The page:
How To Make A Storyboard

First of all.. What is a Storyboard?

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A storyboard is basically a visual sketch. It consists on a series of images that tell the story from beginning to end. It also includes notes on what is happening in each frame.
They are usually drawn by hand, but you can also use software. A final storyboard looks a bit like a comic book. Looking into learning how to make a storyboard? Read on then.

So why is it so important to have a Storyboard?

  • Storyboard designs help you organize thoughts and ideas with a coherent and in-depth view of your project or idea. It is very important and can help you not forget anything important or necessary in the middle of the project.
  • It is an essential to sketch out the flow of your video efficiently. Videos require you to coordinate many important details in the flow. Without the details accounted for, it is practically impossible to create a good video in real time, that seems coherent. The more detailed you plan, think and execute, the better the final product will be.
  • It’s a great way to explain your idea to others. Even if you know exactly how you want the video to be developed, it can be difficult to explain to other people using only the words around your envisioned piece. A storyboard fills that gap, helping your colleagues, friends or clients – visualize the type of project you have in mind.
  • Storyboards make everything easier to get right, in the future. It is worth investing time and effort upfront on the storyboard, because later you will save a lot of time and energy and not regret forgetting or not developing something out fully. It will be more efficient and less likely that you will encounter stupid mistakes or errors in execution, which also makes editing, a lot easier.

What information should I have in order to develop a good Storyboard?:

  • It’s very important to have balance in the amount images that make sense for the story. The longer the video, the more difficult it will be to identify the details of each and will confuse clarity in the action that is needed in scenes or parts.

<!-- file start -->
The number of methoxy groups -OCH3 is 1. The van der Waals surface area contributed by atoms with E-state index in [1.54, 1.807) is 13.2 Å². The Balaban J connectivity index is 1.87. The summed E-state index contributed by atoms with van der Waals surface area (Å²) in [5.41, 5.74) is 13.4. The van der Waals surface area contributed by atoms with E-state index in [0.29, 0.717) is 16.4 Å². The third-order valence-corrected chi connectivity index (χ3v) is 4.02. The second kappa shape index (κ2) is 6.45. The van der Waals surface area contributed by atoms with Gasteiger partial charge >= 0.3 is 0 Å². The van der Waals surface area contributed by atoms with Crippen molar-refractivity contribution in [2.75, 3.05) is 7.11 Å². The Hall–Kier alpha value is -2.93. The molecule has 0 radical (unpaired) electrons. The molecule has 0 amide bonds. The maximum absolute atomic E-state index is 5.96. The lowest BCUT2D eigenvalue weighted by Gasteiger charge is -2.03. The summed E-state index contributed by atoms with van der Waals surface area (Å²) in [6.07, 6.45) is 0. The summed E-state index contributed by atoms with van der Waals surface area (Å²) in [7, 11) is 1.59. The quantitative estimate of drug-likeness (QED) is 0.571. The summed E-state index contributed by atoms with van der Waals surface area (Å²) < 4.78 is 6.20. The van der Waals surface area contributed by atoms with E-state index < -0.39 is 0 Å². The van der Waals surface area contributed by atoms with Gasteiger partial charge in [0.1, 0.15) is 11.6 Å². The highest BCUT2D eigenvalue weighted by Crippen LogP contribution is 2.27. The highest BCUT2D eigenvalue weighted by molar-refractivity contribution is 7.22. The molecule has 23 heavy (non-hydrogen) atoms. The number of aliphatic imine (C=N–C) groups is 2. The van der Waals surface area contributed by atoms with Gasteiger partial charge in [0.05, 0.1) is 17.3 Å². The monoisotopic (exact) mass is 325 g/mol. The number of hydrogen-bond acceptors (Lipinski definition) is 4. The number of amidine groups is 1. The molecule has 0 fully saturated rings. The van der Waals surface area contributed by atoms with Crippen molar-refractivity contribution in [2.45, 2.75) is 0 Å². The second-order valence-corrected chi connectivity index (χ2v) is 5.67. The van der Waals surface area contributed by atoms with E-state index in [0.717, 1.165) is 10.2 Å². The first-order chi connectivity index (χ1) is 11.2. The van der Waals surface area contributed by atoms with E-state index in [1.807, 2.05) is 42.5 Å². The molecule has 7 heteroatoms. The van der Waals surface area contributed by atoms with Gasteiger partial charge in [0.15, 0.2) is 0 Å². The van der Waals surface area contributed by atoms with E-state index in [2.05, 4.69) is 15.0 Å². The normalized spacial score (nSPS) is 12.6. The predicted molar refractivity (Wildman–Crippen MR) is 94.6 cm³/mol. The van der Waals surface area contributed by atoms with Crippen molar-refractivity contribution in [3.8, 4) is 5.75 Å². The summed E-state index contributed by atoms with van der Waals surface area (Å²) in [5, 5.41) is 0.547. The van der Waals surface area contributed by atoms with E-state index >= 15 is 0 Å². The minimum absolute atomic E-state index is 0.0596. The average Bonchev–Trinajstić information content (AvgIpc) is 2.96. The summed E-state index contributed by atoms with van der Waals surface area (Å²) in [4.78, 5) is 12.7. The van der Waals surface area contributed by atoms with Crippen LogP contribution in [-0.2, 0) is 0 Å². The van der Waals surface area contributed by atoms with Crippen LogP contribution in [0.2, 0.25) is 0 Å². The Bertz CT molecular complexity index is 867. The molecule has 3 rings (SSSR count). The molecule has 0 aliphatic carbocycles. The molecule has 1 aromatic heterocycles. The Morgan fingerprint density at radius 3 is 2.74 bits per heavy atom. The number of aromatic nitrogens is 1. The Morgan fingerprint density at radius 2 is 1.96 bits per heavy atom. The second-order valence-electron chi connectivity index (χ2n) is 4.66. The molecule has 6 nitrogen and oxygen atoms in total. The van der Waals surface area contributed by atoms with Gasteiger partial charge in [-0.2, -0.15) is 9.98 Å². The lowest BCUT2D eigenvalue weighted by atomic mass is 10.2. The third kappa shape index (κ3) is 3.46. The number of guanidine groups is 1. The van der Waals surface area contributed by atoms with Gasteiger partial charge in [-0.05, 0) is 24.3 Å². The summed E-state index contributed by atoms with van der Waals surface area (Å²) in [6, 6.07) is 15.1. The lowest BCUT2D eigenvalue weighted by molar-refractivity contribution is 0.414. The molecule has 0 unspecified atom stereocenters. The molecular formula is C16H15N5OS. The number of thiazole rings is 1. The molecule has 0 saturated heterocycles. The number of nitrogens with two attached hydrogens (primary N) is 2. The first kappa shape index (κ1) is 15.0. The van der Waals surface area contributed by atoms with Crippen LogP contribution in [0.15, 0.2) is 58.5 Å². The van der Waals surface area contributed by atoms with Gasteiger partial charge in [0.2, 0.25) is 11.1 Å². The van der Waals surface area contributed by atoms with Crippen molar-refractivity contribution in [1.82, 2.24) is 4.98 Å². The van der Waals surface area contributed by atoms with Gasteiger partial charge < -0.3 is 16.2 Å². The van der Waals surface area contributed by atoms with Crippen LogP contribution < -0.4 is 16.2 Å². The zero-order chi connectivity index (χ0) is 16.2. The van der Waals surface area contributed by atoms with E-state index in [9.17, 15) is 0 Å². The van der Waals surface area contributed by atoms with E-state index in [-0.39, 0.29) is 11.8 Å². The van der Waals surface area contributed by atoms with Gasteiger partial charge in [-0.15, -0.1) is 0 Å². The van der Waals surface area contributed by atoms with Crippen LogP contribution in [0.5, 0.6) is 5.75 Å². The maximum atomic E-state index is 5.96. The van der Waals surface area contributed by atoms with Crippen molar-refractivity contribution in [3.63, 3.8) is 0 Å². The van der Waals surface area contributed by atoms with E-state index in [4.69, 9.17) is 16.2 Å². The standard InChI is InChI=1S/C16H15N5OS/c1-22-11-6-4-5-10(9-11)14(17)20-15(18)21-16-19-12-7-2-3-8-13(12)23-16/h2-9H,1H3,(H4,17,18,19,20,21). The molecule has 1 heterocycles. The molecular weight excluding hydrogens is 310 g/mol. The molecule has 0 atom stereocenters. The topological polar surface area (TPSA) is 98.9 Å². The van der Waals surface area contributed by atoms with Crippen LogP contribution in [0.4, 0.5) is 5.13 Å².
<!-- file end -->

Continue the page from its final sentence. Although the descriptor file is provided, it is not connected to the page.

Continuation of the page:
• Each main action in your video must have at least one thumbnail. Some may even require several thumbnails, depending on your project.
  • You must include all the characters, important accessories, relevant details about the scenario and information about how each element of the scene is interacting with the other elements. For example, if the characters are jumping, use arrows to show that they are jumping. When you are drawing, remember the position of the camera. For example, you may want a specific angle or distance, so don’t forget to draw this accordingly. This will help other people visualize the effect you want for that particular scene.
  • You are not limited to using images only. You can and should use text as well. Write the dialogue and narration next to the thumbnails where they occur. You can also add small notes to help others understand the story, or for others to understand through the added annotation.

Here are some helpful tips for your storyboard:

Define and make a plan. Think about what you want to achieve when creating your video. For example, you want to sell more of your product to reinforce your brand or reach more followers on a social network. Imagine yourself in the customer’s shoes, how do you want to make those people feel after watching your video, so that they consider buying more of your product.